Despite Equip Marketing Solutions boasting of an exclusive Fortune 500 client roster, their web presence is amateur.  And that’s being polite.  Their social media features random inspirational memes of “employees” reading Tony Robbins books or gesticulating to others as they write words on a dry erase board.  Spelling and grammatical errors abound.  There’s a conspicuous absence of any concrete information about what the company actually does. There is, however, this vague testimonial from some random dude in South Dakota who used to be a cook but is now a CEO.  He never mentions Chattanooga nor Equip Marketing Solutions, the company for which he supposedly works.

If that seems incredibly generic, that’s because it’s supposed to be.  Equip Marketing Solutions’ entire website is nearly identical to other similar “independent” companies that try to conceal their involvement in the imminently Google-able Smart Circle scam.  For example, there’s Chess Consulting, Infinity Marketing Management, Elite Marketing Association, Advanced Branding Consultants Inc, Soul Marketing Inc, Peak Concepts Inc, Clear Branding Solutions, Mountain Peak Marketing, Xtra Mike Marketing Solutions, Del-Tex Marketing, and countless others.  Literally… countless.  New independent companies pop up just as quickly as the old ones go out of business — which usually seems to be about a year.

But in the mean time, their meticulously scripted process indoctrinates desperate and gullible new recruits with the belief that financial freedom is just around the corner… if only they continue to invest their time and money and faith into the program and ignore any rational “negative” feelings like doubt, fear, and common sense.  The full week of work and mandatory team building events effectively isolate new recruits from old friends and family who may discourage their participation.  The practice of hastily promoting and relocating members to new cities further isolates employees from anyone outside the company itself.  And the only hope to recoup any return on the investment involves convincing new recruits to take your place.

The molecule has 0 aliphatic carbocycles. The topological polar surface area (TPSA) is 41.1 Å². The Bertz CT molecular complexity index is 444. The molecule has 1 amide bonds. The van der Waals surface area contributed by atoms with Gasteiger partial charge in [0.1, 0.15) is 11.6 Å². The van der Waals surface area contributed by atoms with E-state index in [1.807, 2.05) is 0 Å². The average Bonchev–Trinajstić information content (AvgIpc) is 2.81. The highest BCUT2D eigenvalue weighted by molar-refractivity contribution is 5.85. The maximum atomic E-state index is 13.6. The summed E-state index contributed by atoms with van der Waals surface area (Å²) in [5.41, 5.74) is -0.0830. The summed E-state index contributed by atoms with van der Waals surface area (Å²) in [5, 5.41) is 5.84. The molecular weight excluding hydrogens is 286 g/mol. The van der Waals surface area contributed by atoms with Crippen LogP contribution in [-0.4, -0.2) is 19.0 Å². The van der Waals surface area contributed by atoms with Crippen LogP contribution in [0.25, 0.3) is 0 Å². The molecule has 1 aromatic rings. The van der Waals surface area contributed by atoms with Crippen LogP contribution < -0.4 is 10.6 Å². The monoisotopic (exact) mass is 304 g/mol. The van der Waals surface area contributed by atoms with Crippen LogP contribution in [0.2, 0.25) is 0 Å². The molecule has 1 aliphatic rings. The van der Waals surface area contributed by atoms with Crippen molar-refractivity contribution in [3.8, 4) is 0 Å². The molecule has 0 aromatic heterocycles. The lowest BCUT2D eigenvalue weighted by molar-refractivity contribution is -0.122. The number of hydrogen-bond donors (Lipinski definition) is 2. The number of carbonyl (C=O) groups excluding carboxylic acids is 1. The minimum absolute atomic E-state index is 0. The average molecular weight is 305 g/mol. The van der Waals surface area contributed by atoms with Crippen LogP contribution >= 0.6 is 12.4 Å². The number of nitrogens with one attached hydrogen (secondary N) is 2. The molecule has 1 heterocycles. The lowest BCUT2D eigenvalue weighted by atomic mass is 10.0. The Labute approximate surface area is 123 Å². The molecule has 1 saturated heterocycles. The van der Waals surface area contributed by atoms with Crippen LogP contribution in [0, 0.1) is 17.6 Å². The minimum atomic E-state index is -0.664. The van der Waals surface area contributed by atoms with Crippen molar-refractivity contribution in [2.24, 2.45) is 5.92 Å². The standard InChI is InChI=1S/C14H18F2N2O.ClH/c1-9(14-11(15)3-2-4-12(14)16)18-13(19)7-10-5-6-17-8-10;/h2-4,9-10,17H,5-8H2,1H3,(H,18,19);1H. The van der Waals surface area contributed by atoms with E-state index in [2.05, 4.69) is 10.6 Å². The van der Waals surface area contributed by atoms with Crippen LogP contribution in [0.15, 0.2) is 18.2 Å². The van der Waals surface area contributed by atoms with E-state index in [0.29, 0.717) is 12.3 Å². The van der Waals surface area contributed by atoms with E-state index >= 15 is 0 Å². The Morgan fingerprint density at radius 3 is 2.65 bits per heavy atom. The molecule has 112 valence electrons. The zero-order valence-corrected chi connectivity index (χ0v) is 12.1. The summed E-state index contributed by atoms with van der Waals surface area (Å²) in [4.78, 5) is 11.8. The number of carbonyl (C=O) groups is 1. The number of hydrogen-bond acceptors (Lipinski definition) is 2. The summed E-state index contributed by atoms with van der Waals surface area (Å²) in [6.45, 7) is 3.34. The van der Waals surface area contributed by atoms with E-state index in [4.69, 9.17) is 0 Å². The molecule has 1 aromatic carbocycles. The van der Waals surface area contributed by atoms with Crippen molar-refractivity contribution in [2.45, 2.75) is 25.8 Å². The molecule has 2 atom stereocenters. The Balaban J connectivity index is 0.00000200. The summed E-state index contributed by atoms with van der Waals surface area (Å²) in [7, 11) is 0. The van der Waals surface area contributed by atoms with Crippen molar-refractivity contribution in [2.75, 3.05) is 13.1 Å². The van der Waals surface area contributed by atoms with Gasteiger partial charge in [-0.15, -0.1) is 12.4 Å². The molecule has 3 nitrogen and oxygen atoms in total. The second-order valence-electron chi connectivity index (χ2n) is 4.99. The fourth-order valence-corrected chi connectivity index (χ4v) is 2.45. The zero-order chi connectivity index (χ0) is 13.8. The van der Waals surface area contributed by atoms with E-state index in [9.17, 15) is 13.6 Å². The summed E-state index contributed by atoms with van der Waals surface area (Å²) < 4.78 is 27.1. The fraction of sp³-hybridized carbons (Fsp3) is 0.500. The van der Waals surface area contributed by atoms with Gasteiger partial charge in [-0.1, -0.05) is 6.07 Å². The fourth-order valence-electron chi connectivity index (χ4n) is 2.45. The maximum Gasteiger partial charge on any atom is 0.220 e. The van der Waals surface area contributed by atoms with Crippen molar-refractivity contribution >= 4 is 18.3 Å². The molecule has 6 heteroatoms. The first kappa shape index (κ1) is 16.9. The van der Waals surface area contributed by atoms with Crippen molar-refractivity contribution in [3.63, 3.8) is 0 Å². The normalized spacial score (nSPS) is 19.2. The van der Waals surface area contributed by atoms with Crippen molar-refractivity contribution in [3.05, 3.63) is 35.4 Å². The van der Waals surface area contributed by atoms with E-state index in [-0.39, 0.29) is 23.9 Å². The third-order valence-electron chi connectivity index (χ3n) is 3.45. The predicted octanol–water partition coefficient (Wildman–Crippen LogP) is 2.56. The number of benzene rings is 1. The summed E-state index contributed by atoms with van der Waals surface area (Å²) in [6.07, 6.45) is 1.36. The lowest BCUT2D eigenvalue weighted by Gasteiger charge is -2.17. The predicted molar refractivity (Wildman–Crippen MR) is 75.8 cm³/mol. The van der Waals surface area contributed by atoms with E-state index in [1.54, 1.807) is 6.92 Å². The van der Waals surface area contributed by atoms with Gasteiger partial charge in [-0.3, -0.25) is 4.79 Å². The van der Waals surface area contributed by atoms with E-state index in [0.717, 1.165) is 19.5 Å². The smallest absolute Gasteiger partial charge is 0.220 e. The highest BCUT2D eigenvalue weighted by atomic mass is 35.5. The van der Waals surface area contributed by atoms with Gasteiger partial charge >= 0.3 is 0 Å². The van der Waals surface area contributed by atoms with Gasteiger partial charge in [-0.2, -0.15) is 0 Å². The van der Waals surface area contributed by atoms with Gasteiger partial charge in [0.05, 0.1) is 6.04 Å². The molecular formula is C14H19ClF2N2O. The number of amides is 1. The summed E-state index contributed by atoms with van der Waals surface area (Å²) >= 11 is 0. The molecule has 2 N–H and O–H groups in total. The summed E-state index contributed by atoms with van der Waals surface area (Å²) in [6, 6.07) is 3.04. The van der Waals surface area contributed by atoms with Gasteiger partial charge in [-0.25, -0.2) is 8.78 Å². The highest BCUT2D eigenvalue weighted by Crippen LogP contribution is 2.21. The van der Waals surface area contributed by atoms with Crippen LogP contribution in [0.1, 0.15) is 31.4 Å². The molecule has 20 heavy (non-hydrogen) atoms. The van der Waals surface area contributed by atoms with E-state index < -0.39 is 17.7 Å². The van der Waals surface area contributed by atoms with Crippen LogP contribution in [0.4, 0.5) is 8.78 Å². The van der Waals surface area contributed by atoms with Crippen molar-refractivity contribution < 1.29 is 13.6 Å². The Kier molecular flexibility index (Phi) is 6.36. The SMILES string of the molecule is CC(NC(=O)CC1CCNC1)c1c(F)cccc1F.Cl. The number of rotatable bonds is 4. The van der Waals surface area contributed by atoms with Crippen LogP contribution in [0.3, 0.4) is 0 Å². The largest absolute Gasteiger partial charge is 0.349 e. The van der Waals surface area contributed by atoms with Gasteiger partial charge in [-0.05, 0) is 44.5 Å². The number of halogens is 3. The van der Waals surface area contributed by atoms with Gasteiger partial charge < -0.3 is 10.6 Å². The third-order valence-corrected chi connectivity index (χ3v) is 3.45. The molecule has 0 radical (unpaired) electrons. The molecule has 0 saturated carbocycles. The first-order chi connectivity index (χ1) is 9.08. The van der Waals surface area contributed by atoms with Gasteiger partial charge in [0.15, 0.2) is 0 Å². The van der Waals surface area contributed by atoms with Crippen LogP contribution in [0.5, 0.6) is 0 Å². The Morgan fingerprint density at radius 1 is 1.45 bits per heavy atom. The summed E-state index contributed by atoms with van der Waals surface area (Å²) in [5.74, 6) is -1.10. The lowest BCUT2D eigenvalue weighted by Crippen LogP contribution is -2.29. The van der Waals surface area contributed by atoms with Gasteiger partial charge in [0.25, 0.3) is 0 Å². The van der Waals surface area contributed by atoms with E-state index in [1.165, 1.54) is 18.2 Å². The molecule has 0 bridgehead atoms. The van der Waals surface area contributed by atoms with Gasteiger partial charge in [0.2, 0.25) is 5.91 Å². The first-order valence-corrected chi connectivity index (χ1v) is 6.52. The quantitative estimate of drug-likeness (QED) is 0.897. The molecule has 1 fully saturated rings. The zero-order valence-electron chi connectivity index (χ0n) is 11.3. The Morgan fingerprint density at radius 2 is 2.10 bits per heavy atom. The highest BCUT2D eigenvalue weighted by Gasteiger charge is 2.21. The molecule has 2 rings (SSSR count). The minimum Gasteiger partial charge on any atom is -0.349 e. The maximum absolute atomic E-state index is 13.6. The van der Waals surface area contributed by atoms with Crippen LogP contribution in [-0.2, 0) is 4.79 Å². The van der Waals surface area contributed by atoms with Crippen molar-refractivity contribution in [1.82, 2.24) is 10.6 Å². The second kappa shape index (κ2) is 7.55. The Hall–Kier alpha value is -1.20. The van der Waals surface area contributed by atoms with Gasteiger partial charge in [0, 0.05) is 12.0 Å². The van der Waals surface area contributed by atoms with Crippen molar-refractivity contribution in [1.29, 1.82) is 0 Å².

Of course, that could all be bullshit.  And for legal reasons, I should hasten to add that I can’t prove Smart Circle is running a pyramid scheme or if it’s actually just some semi-legal variation on a pyramid scheme with a nonetheless long and shameful record of destroying people’s lives.  They’re an aggressively litigious company who tries to silence critics with bully tactics.   Like for instance, this hilarious exchange with Gawker’s legal department over whether or not they had the right to mention the name DS-Max while reporting on DS-Max’s name change.

While I might not be able to independently verify the many very credible and very similar accusations former employees have made against Smart Circle/DS-Max/Etc, I can try to independently verify my accusation that Chattanooga’s very own EQUIP Marketing Solutions is a part of that same pyramid-shaped business currently known as Smart Circle.

Which brings is back to the case of Dale Vanderburke, a comically under-qualified candidate for one of 18 top-tier marketing positions with Equip Marketing Solutions.  If they are in fact a reputable company, there’s no way in hell that they would entertain the notion of hiring someone like Dale Vanderburke, who appears to have spent the better part of a decade inside a Chuck E. Cheese costume before graduating to a career as a pharmaceutical guinea pig.  Oh  yeah, and he was the founder of his high school “Dutch Oven Society.”

Dale Vanderburke

Apparently, Dale was just the kind of employee rube Equip Marketing Solutions Smart Circle was looking for, because Dale promptly received a reply to his job inquiry and has an interview scheduled for later today. The only way for me to find out if this new Chattanooga “marketing company” is part of Smart Circle’s notorious international “pyramid-shaped scheme” is to ask them directly.

I’ll post part II of this epic saga when I get home from the big interview!  Wish Dale luck!